Email Promise May Have Extended Subcontract Scope---and Miller Act Timeline

Tuesday, April 03, 2018 9:07 am
April 2018 - Volume 40 Number 4

Change Order --- Miller Act

Belonger Corp. v. BW Contr. Servs., 2018 U.S. Dist. Lexis 17405 (E.D. Wis. Feb. 1, 2018)

A contractor failed to prove its subcontractor was acting under the terms of a new contract, rather than the expanded scope of the original subcontract, when performing requested repairs. And that meant the sub’s Miller Act claim was not necessarily time barred.

The U.S. Department of Veterans Affairs (VA) hired BW Contracting Services (BW) to construct a medical center in Milwaukee. In turn, BW hired Belonger Corporation, Inc. (Belonger) as a subcontractor to perform heating, ventilation, and air conditioning (HVAC); plumbing; and medical gas work on the project.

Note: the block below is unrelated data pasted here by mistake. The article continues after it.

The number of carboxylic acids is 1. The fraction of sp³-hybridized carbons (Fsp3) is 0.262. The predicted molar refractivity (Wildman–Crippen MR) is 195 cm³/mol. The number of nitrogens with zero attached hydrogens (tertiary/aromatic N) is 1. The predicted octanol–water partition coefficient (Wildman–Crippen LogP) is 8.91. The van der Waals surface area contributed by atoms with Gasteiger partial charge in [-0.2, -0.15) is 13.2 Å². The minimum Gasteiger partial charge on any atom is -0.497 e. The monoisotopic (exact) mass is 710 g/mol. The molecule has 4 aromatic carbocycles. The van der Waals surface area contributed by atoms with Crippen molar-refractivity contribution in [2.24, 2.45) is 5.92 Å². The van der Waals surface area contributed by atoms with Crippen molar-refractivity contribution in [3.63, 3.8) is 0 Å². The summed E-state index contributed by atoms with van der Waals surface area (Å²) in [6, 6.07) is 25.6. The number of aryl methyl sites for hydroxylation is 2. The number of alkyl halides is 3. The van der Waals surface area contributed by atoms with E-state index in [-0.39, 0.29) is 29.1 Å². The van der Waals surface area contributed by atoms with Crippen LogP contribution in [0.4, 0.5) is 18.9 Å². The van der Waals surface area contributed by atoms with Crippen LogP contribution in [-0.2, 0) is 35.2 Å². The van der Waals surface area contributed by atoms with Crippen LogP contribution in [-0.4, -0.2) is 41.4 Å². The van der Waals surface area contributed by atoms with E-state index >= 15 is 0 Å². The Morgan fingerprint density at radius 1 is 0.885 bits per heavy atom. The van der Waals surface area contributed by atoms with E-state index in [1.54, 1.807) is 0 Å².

After completing its work under two subcontracts, Belonger submitted final invoices to BW in February 2016. The "balance to finish" on each invoice was "$0." BW "neither paid nor approved" these invoices.

In May 2016, BW learned that a plumbing line installed by Belonger needed repair due to work done by another sub. After learning of the issue, Belonger’s president emailed BW’s project manager, agreeing to take care of the repairs. The one stipulation Belonger made was that BW had to agree to issue a change order for the work. The project manager agreed and instructed Belonger to "proceed with the repair work on a T&M [time and materials] basis." Belonger completed the repairs[..]